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BRUSSELS, Belgium-A European Commission proposal designed to eliminate the advantages of certain tax havens could hurt insurers and captives.
A particular target of such legislation within the European Union will be Dublin's International Financial Services Centre, home to nearly 200 insurers and captives.
Companies operating from the IFSC pay a 10% corporation tax, compared with a 36% income tax rate for companies in the rest of Ireland.
The other locations most likely to be affected are tax havens in Trieste, Italy, and in the Canary Islands, part of Spain.
However, David Smith, business development executive for the financial services division of the Irish Development Agency, said Dublin's attraction should not be hurt too badly if the proposed code is adopted, because it sells itself on the quality of the location rather than its tax advantages. He did acknowledge "it would impact somewhat."
Some captive managers are concerned that the measures could raise their clients' tax bills in locations like Dublin, but do not think that this necessarily spells the end to captives locating there.
Michael Trainor, managing director of Willis Corroon Management (Dublin) Ltd., acknowledged that any increase in a captive's costs resulting from higher tax charges would have to be factored into the business equation. However, like Mr. Smith, he maintained that there are other factors that have to be taken into consideration that could outweigh any lost tax advantages. These include facilities that help the captive to achieve its risk management objectives, such as good captive management resources and a Dublin captive's ability to underwrite throughout the European Union.
The proposed code, which would not be legally binding, is part of a package of proposals the European Commission unveiled last week that are designed to curb "harmful" tax competition among its 15 member countries. These proposals will form the basis of discussion within the Council of Economic and Finance Ministers, which will meet Oct. 13 to discuss the issue.
The key element of the proposals is a suggested code of conduct on business taxation. According to an E.C. statement on the proposals, the code deals with tax measures "which have, or may have, a significant impact on the location of business in the union."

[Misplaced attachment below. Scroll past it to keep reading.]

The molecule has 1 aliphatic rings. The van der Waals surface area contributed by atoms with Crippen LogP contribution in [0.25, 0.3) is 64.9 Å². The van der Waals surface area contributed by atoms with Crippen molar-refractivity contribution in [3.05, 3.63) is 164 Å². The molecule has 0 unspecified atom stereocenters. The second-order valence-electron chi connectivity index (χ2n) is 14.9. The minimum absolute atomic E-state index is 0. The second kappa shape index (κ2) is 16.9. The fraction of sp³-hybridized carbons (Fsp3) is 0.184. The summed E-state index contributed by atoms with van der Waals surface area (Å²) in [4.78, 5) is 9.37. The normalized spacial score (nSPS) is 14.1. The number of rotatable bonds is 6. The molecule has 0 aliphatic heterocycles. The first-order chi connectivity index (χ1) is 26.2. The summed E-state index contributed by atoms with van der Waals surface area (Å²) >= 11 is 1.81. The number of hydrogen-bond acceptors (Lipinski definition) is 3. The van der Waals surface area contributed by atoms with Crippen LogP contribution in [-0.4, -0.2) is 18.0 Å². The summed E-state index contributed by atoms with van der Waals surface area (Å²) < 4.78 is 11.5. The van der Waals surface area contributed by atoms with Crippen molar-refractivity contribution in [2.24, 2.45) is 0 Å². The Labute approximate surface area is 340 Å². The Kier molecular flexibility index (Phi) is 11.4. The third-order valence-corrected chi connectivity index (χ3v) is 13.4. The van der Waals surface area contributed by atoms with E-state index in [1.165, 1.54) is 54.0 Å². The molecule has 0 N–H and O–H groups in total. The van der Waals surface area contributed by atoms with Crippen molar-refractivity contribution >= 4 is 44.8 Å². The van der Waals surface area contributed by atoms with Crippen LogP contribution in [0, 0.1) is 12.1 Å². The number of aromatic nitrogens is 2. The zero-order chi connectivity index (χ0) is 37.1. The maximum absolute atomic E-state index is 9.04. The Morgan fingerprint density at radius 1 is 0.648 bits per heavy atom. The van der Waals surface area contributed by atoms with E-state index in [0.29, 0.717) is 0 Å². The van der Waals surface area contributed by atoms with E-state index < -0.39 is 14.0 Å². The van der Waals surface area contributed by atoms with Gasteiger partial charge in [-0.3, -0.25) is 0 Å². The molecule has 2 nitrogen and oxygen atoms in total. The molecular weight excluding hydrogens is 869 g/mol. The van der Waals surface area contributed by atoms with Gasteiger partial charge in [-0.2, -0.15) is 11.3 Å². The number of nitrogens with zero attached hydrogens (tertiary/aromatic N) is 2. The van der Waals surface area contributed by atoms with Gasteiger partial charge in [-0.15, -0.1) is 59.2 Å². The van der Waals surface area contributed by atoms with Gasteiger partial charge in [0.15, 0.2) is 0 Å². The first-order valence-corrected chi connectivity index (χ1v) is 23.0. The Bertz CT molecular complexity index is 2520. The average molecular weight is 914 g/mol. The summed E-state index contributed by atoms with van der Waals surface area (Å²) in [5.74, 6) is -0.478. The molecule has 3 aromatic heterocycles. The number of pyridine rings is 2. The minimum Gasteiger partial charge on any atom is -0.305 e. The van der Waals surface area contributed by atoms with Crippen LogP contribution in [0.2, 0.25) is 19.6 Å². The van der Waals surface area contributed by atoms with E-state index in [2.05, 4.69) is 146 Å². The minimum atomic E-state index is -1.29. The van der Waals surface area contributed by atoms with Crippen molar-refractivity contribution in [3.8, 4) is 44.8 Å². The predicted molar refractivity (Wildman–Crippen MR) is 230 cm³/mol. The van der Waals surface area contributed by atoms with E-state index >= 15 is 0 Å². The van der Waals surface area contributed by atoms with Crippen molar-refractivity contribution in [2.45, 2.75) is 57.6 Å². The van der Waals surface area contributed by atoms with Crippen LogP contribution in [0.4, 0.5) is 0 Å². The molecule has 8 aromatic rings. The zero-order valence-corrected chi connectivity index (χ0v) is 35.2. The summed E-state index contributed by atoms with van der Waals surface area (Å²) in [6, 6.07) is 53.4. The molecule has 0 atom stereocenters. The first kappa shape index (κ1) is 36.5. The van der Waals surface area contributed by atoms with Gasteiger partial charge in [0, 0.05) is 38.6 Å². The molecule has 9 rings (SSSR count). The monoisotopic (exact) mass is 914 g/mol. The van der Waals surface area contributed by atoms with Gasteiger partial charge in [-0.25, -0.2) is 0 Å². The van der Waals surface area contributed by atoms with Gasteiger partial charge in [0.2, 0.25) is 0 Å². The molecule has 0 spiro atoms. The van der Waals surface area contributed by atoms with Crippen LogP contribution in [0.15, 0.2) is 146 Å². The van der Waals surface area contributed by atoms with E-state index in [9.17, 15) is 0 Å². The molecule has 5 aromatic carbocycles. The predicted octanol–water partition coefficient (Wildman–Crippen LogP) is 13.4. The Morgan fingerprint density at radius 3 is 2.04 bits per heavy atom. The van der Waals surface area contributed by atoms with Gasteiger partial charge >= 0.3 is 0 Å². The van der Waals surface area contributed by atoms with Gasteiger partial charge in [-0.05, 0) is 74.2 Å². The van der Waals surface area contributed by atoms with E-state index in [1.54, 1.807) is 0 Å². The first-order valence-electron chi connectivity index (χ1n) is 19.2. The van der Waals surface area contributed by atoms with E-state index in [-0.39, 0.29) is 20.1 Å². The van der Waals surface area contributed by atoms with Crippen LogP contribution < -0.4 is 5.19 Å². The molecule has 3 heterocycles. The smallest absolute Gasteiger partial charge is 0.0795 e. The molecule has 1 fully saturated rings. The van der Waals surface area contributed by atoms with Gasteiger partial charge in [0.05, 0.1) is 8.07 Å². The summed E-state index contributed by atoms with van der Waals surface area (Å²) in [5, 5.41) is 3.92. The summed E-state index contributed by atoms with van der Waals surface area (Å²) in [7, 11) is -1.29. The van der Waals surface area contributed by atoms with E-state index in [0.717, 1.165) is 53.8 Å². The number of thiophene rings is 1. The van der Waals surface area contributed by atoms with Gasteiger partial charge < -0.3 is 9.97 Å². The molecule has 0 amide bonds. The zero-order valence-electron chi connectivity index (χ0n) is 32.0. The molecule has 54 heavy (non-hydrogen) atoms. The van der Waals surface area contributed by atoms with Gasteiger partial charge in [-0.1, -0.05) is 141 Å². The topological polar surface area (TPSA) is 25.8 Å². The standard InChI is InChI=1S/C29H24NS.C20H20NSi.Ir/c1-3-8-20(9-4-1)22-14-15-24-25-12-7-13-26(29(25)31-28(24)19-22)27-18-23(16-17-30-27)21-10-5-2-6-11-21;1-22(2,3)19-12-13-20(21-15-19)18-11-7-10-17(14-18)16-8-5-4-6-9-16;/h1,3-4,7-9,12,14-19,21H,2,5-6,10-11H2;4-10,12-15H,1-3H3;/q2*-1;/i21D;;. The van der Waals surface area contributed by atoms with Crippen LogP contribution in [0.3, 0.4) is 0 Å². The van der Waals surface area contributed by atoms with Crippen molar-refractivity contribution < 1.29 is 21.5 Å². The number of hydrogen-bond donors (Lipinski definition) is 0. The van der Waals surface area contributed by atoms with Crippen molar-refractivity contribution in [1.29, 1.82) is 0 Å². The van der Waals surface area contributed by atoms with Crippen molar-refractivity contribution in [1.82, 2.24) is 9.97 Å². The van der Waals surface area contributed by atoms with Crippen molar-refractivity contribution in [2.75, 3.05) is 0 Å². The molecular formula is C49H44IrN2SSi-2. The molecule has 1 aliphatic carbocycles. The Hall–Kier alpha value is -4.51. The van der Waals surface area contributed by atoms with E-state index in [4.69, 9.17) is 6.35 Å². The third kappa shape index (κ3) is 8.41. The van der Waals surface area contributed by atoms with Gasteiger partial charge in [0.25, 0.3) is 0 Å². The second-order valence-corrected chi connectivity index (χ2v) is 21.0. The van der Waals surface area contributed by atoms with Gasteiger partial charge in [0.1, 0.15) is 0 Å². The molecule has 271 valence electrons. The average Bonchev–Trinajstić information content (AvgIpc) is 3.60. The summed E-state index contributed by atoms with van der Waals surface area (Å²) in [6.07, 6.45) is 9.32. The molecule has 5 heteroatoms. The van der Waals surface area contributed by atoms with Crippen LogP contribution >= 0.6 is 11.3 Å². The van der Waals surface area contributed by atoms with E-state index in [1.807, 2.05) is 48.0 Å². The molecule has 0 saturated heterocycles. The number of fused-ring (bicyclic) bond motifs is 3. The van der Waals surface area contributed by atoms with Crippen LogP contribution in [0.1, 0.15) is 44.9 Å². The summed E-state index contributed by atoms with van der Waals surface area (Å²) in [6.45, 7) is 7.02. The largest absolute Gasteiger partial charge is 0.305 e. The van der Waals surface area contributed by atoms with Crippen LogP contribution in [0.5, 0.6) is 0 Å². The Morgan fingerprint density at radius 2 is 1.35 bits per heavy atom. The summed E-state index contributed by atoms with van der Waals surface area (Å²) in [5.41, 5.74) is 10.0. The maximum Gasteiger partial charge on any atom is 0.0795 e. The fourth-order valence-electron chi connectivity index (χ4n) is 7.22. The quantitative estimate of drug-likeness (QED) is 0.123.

The tax rates that could be changed include those that are significantly lower than the general level of taxation in the country concerned, those reserved for non-residents and those offering incentives for activities isolated from the domestic economy and thus have no impact on the national tax base.
The European Commission hopes the Ecofin Council will endorse the code in order "to establish a political commitment by the end of the year." However, it may take another year or more before any changes recommended by Ecofin are passed by the E.U. member states.
While the code would not be legally enforceable, the European Commission says its adoption would represent a political commitment by the E.U. member states to the principles of fair competition and to refrain from setting low tax rates to draw businesses away from other members.
Mario Monti, E.U. commissioner responsible for the Single Market and Taxation, said in a statement last week that the measures are needed because "we are realizing for the first time the full extent of the damage resulting from the delay in coordinating national tax policies in the face of market integration."
However, Mr. Smith of the IDA said, "I don't think we would see big losses" and Ireland would actually benefit with regard to attracting financial services companies if the European Union were to call for members to harmonize tax rates.
While expressing doubts that the European Union would be able to pass the tax code this year or even next year, Mr. Smith claimed that if it were to be agreed, it would create a level playing field and place Ireland on an equal footing with locations such as Luxembourg and the British dependency of Gibraltar, its main competitors within the European Union as tax havens.
Many insurance and financial services companies operating in Ireland already have no tax advantage anyway, Mr. Smith maintained.
This is because countries such as Germany, Japan, France and the United Kingdom have various measures in place requiring companies that pay less tax abroad to make up the difference at home. He said that even for U.S. companies, the IFSC's 10% corporation tax is only a deferred tax, because they pay full U.S. tax on any profits remitted to the U.S. parent.
While Mr. Smith acknowledged that some companies do come to Dublin only for the tax advantages, he said for most this is only "the icing on the cake." The majority come for Ireland's other advantages, which include free access to the rest of the European Union, including access for insurers under the E.U.'s third non-life directive; an educated labor force; and the ease of doing business.
Apart from the code of conduct on business taxation, the other measures the European Commission said last week it would like the Ecofin Council to consider at its Oct. 13 meeting include: the removal of distortion in the taxation of capital income, the abolition of withholding taxes on cross-border payments and royalty payments between companies, and measures to tackle "blatant distortions" in indirect taxation.